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No world peace if no peace among religions, says theologian Kueng

If there is not peace among religions, there will be no peace in the world, Swiss-born theologian Hans Kueng has noted during an address during a week of ethics and world peace in the capital city of Colombia.

"The great religions have the conditions necessary to mobilise people to support a planetary ethic: defining moral objectives, proposing instructions and criteria for action, motivating human beings both rationally and emotionally, so that the moral norms may be lived out in practice," said Kueng.

The theologian who had worked in Germany with Pope Benedict XVI when he was Joseph Ratzinger at the University of Tuebingen during the 1960s noted: "In concrete terms, it is about advancing peace and reconciliation between peoples, supporting the demands of social justice and the care of the environment. This is possible because all true religion advances true humanity and, in a definitive way, seeks for men and women to behave in an authentically human way with their neighbour."

Still, Kueng asserted that those who have pushed society forward, had always been people who broke with social consensus. The prophets of the Bible had broken consensus, bringing them into confrontation with the status quo.

Such confrontation, Kueng said, had often ended with the prophets being eliminated. But the ideas of the true prophets continued and in the end imposed themselves.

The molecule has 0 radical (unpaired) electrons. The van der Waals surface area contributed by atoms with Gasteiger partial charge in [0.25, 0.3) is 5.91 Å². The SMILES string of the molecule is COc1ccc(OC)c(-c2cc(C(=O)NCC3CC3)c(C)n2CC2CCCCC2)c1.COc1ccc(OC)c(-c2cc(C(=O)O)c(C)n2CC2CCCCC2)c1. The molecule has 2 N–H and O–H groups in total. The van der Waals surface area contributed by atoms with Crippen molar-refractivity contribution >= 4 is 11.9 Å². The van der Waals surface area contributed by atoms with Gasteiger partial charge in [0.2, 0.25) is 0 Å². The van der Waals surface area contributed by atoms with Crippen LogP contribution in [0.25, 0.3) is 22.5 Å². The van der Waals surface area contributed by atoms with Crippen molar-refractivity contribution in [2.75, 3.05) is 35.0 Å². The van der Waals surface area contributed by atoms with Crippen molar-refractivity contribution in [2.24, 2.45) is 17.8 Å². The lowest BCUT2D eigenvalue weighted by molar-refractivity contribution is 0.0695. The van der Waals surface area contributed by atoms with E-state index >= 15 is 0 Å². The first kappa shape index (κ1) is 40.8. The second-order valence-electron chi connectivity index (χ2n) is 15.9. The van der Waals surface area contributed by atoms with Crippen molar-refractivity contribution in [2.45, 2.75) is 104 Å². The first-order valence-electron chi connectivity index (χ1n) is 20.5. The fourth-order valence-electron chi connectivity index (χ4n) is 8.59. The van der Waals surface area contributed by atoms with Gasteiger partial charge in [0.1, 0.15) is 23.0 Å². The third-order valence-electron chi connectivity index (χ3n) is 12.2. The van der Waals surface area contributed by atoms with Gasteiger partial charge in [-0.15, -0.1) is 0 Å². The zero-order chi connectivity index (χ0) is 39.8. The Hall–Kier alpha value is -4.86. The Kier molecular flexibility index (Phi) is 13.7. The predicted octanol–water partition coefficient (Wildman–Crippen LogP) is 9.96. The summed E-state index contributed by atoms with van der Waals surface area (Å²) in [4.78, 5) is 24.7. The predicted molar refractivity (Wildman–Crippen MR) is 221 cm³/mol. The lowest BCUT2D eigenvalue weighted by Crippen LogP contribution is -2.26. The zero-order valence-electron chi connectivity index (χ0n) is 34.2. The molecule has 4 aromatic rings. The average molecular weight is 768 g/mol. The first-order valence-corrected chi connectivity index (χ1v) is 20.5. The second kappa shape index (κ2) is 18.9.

He said if nobody had broken the consensus, slavery would continue to be accepted, even today and by Christians. Kueng said that Jesus of Nazareth broke religious consensus through his witness, service and weakness, and not through force and power.

His example was followed by prophets who chose to denounce injustice through their service and non-violence.

"Today, we the believers of the different religions cannot continue to try and give answers to the urgent ethical matters from the standpoint of apparently unquestionable criteria and principles, fixed beforehand as if they have a validity situated beyond history," said Kueng. "Even within the diverse Christian positions is it comprehensible to search for eternal solutions from the point of view of moral theology, making use of deductions resulting from an understanding of a universal and immutable human nature or essence."